You may also choose to create a living trust. A living trust is a document that creates a legal entity that you can transfer your assets into. If you create a “revocable” living trust, this means you can amend, alter, or even revoke the trust while you are living. When making a living trust, you must appoint a Trustee to manage the trust’s assets. With a revocable trust, the person making the trust normally names themselves as the Trustee. However, you’ll still need to name a Trustee to take over after your death. This person is known as the “successor trustee.” 

Beneficiaries named in the Trust document will receive the trust assets or property when you die, as provided by the terms of the Trust.  Unlike a will, a trust doesn't go through probate when you die. It also does not become public record, whereas a will does become public. 

It’s important to follow the signing instructions for making a trust. According to Chapter 17B, Estates, Powers & Trusts Section 7-1.17, you’ll need to sign the trustee along with two witnesses. Alternatively, you can follow the requirements that apply to a conveyance of real property. This includes getting the trust signed by a justice of the supreme court, an official examiner of title, an official referee, or a notary public.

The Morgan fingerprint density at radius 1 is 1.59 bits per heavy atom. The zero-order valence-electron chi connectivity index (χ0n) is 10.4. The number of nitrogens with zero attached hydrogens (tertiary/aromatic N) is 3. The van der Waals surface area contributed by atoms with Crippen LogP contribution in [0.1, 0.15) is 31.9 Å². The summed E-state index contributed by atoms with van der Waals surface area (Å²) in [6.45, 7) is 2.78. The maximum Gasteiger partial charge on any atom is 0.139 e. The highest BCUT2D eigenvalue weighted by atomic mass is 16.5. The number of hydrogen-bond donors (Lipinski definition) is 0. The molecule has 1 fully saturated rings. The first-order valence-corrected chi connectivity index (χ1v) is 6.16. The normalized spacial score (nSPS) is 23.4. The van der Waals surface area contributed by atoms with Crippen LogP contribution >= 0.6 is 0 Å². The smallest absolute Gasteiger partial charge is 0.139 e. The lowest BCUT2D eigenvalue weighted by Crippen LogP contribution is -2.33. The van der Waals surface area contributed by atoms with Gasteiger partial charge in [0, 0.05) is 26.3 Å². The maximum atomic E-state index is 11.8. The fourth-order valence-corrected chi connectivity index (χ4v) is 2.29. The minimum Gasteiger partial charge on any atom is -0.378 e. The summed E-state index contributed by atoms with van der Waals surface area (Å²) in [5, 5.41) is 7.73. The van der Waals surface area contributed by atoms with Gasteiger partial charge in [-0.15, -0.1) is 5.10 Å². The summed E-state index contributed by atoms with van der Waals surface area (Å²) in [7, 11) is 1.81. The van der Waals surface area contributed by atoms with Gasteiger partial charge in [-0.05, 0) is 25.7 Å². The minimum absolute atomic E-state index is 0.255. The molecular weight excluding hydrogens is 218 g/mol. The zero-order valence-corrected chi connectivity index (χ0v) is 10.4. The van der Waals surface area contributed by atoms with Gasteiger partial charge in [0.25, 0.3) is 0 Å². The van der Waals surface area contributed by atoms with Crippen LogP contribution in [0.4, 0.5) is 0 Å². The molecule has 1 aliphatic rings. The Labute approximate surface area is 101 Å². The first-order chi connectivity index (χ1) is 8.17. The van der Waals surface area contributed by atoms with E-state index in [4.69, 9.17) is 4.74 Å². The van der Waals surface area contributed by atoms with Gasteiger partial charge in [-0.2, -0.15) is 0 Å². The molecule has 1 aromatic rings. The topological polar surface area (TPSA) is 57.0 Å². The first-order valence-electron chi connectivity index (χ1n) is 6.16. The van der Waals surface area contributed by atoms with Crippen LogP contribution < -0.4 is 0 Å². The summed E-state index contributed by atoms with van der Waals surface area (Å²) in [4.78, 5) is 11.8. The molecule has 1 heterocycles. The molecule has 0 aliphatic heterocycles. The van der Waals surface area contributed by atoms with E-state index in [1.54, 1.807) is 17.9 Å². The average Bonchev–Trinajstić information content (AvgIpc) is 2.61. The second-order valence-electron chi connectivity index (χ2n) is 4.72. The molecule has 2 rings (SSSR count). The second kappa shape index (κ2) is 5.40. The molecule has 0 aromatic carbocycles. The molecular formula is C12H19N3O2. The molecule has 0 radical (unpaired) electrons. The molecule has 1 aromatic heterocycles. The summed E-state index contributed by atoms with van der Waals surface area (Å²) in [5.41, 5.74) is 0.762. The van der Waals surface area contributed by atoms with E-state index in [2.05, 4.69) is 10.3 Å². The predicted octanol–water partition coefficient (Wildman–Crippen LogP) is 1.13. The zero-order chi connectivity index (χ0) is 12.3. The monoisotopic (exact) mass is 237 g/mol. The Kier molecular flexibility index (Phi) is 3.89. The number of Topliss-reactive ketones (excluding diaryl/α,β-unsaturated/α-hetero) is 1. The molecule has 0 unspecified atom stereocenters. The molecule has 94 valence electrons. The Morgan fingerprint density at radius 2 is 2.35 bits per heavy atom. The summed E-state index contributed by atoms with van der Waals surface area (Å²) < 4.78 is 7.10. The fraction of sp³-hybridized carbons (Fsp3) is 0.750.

Step 3:  Health Care Proxy

You should strongly consider executing a document creating a Health Care Proxy.  A “proxy” in this context is a person who you appoint to be your health care agent - the person who can make medical care decisions for you while you are still alive. This doesn’t mean you give up control over your day to day health. Instead, the Health Care Proxy only gains power if you ever become incapacitated. You’re only incapacitated if you become incapable of making important medical decisions for yourself, or if you are incapable of communicating decisions for yourself.